Deciduous tree, up to 25-30 m tall. Large, spacious open crowns, distinct from other oak species in Hong Kong. Stem diameter up to 40-60 cm, with thick, cork-like bark with deep fissures. Wood a deep yellow to yellow brown. Twigs greyish brown to grey, smooth. Leaves dark green above, silver below, simple with dentate margins, each secondary vein ending in a hairlike, protruding tooth. Petioles 1-5 cm, leaves 8-20 cm long and 2-8 cm wide, with sharp apex and wedge-shaped to rounded base. Cupules are cup-shaped, 1 × 4 cm, covered in raised bracts and enclosing the nut up to 2/3. Bracts are recoiled backwards and down, with the nut becoming progressively more visible at maturity. Known from mainland sites to grow up to 3,000m, but in Hong Kong currently know from only one seaside location at lower elevation. Flowering in April-May, fruiting in September-October. (See Fig 13a-b). Read more

Fig 13a Q.variabilis fruit. Photo by © Joeri S.Strijk.



Fig 13b Q.variabilis habit. Photo by © Joeri S.Strijk.




My research projects allow me the great pleasure to explore and study oaks and other Fagaceae throughout Asia. I would like to thank my collaborators and friends at Hong Kong University (Saunders Lab), Kadoorie Farm and Botanical Garden and Hong Kong’s Agriculture, Fisheries and Conservation Department for consistently providing a supporting and welcoming research base on my visits to Hong Kong. I would also like to thank Mathew Wan and Joe Lau for their insights and enthusiasm in exploring and studying the Hong Kong flora. My research is financially supported by Guangxi University, Guangxi Province and the National Science Foundation of China.

Works cited

AFCD. (2012). Check List of Hong Kong Plants. Agriculture, Fisheries and Conservation Department, Hong Kong Government, Hong Kong, China.

Chong, K. Y., Tan, H. T. W., & Corlett, R. T. (2009). A checklist of the total vascular plant flora of Singapore: native, naturalised and cultivated species. Raffles Museum of Biodiversity Research, National University of Singapore.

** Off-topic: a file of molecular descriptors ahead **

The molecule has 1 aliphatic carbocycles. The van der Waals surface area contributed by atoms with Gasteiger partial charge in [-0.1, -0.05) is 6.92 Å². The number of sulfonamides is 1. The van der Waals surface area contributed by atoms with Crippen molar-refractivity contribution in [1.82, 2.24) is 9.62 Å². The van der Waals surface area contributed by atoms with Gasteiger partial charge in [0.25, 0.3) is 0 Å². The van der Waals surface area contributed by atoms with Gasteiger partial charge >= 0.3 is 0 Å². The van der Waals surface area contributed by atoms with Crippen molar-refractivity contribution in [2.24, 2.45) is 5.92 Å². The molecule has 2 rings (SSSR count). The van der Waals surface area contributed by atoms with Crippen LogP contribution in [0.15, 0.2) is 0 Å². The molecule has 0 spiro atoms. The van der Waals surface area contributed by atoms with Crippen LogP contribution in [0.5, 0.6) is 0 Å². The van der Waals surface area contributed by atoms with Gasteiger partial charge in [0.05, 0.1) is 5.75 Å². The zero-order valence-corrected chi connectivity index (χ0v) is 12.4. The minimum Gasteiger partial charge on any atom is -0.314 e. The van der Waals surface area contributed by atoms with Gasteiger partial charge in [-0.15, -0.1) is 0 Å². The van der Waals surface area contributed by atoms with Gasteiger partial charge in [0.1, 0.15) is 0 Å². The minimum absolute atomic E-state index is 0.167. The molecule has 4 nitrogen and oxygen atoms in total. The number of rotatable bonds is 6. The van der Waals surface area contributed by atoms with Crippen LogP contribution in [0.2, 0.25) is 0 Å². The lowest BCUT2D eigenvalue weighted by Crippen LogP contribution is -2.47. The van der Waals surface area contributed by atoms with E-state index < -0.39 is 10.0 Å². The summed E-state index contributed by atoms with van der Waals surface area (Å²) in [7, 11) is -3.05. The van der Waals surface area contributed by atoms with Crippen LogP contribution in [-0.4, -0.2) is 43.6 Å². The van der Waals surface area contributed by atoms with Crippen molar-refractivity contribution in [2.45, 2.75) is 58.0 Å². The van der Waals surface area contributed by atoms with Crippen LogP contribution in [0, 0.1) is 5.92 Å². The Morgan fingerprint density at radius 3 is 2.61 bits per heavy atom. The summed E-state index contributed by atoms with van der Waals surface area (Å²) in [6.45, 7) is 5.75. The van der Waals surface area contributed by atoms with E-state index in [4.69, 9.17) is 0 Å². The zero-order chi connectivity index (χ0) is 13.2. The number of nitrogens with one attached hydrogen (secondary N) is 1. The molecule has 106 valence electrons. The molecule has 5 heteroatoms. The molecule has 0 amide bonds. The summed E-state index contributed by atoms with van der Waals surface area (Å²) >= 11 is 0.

Corlett, R. T. (1992). The Naturalized Flora of Hong Kong: A Comparison with Singapore. Journal of Biogeography, 19(4), 421–430.

Corlett, R. T. (1999). Environmental forestry in Hong Kong: 1871–1997. Forest Ecology and Management, 116(1–3), 93–105.

Dudgeon, D., & Corlett, R. (2004). The ecology and biodiversity of Hong Kong. Hong Kong: Friends of the Country parks.

Department of Environmental Resources Management, Hong Kong S.A.R. Government (2008). Update of Terrestrial Habitat Mapping and Ranking Based on Conservation Value. Hong Kong.

Hau, C. H., Dudgeon, D., & Corlett, R. T. (2005). Beyond Singapore: Hong Kong and Asian biodiversity. TREE, 20(2), 281–282.

Smitinand, T. & Larsen, K., eds. (1992) Flora of Thailand, Vol. 9, part 3: Fagaceae. Royal Forest Department, Bangkok.

Shum, T.-W. (2015). The status of natural succession in lowland secondary forests of Hong Kong. University of Hong Kong, Pokfulam, Hong Kong SAR.

Soepadmo, E., & Steenis, van C. (1972). Fagaceae. Flora Malesiana-Series 1, Spermatophyta, 7(1), 265–403.

Strijk, J. S. (2019a in preparation). Flora of Cambodia, Laos and Vietnam – Fagaceae (in preparation for 2019). Edinburgh & Paris: Royal Botanic Garden Edinburgh and the Museum National d’Histoire Naturelle, Paris.

Strijk, J. S. (2019b in preparation). Flora of Singapore – Fagaceae (in preparation). Singapore: Singapore Botanical Garden.

Strijk, J. S. (2016). ASIANFAGACEAE.COM – The Complete Database for Information on the Evolutionary History, Diversity, Identification and Conservation of Over 700 Species of Asian Trees. Retrieved from

Trehane, P. (2007). The Oak Names Checklist. Published on the internet Retrieved August 20, 2001, from

Yi, W. Z., and Raven, P. H. 1999. Flora of China,Vol. 4. Cycadaceae through Fagaceae. Science Press, St. Louis, Missouri Botanical Garden, Beijing, China.


More information on the Lithocarpus and Castanopsis species of Hong Kong will be made available here later.

Lithocarpus attenuatus (Skan) Rehder Read more
Lithocarpus corneus (Lour.) Rehder Read more
Lithocarpus elizabethiae (Tutcher) Rehder Read more
Lithocarpus fenestratus (Roxb.) Rehder Read more
Lithocarpus glaber (Thunb.) Nakai Read more
Lithocarpus haipinii Chun Read more
Lithocarpus hancei (Benth.) Rehder Read more
Lithocarpus harlandii (Hance ex Walp.) Rehder Read more
Lithocarpus irwinii (Hance) Rehder Read more
Lithocarpus iteaphyllus (Hance) Rehder Read more
Lithocarpus konishii (Hayata) Hayata Read more
Lithocarpus litseifolius (Hance) Chun Read more
Lithocarpus macilentus W.Y.Chun & C.C.Huang Read more
Lithocarpus quercifolius C.C.Huang & Y.T.Chang Read more

Castanopsis carlesii (Hemsl.) Hayata Read more
Castanopsis concinna (Champ. ex Benth.) A.DC. Read more
Castanopsis eyrei (Champ. ex Benth.) Hutch. Read more
Castanopsis faberi Hance Read more
Castanopsis fargesii Franch. Read more
Castanopsis fissa (Champ. ex Benth.) Rehder & E.H.Wilson Read more
Castanopsis fordii Hance Read more
Castanopsis lamontii Hance Read more
Castanopsis kawakamii Hayata Read more
Castanopsis sclerophylla (Lindl. & Paxton) Schottky Read more